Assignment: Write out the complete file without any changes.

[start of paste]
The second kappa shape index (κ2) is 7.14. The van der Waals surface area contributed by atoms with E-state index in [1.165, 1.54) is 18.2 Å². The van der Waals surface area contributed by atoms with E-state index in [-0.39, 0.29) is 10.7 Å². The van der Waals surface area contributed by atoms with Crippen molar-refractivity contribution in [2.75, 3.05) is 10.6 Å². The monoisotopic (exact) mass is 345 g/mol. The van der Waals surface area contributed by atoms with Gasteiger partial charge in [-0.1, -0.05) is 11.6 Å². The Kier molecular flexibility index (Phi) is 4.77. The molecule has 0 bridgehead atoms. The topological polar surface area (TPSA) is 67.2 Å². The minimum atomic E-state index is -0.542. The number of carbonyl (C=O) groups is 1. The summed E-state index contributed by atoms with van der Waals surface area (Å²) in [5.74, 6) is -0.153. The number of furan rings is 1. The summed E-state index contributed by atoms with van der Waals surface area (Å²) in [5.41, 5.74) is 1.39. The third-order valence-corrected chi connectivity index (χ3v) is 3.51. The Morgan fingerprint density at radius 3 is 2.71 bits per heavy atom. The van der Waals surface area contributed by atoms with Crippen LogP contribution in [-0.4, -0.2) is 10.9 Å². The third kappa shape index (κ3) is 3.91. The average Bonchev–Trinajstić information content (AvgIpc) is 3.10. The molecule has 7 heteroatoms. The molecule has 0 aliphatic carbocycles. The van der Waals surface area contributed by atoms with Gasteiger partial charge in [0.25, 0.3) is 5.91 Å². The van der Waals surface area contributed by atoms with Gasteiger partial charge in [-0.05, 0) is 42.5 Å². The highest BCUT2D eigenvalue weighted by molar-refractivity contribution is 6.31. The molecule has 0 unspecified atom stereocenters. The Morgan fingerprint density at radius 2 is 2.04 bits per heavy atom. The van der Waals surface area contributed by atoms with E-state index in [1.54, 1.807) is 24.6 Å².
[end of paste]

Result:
The second kappa shape index (κ2) is 7.14. The van der Waals surface area contributed by atoms with E-state index in [1.165, 1.54) is 18.2 Å². The van der Waals surface area contributed by atoms with E-state index in [-0.39, 0.29) is 10.7 Å². The van der Waals surface area contributed by atoms with Crippen molar-refractivity contribution in [2.75, 3.05) is 10.6 Å². The monoisotopic (exact) mass is 345 g/mol. The van der Waals surface area contributed by atoms with Gasteiger partial charge in [-0.1, -0.05) is 11.6 Å². The Kier molecular flexibility index (Phi) is 4.77. The molecule has 0 bridgehead atoms. The topological polar surface area (TPSA) is 67.2 Å². The minimum atomic E-state index is -0.542. The number of carbonyl (C=O) groups is 1. The summed E-state index contributed by atoms with van der Waals surface area (Å²) in [5.74, 6) is -0.153. The number of furan rings is 1. The summed E-state index contributed by atoms with van der Waals surface area (Å²) in [5.41, 5.74) is 1.39. The third-order valence-corrected chi connectivity index (χ3v) is 3.51. The Morgan fingerprint density at radius 3 is 2.71 bits per heavy atom. The van der Waals surface area contributed by atoms with Crippen LogP contribution in [-0.4, -0.2) is 10.9 Å². The third kappa shape index (κ3) is 3.91. The average Bonchev–Trinajstić information content (AvgIpc) is 3.10. The molecule has 7 heteroatoms. The molecule has 0 aliphatic carbocycles. The van der Waals surface area contributed by atoms with Gasteiger partial charge in [0.25, 0.3) is 5.91 Å². The van der Waals surface area contributed by atoms with Gasteiger partial charge in [-0.05, 0) is 42.5 Å². The highest BCUT2D eigenvalue weighted by molar-refractivity contribution is 6.31. The molecule has 0 unspecified atom stereocenters. The Morgan fingerprint density at radius 2 is 2.04 bits per heavy atom. The van der Waals surface area contributed by atoms with E-state index in [1.54, 1.807) is 24.6 Å².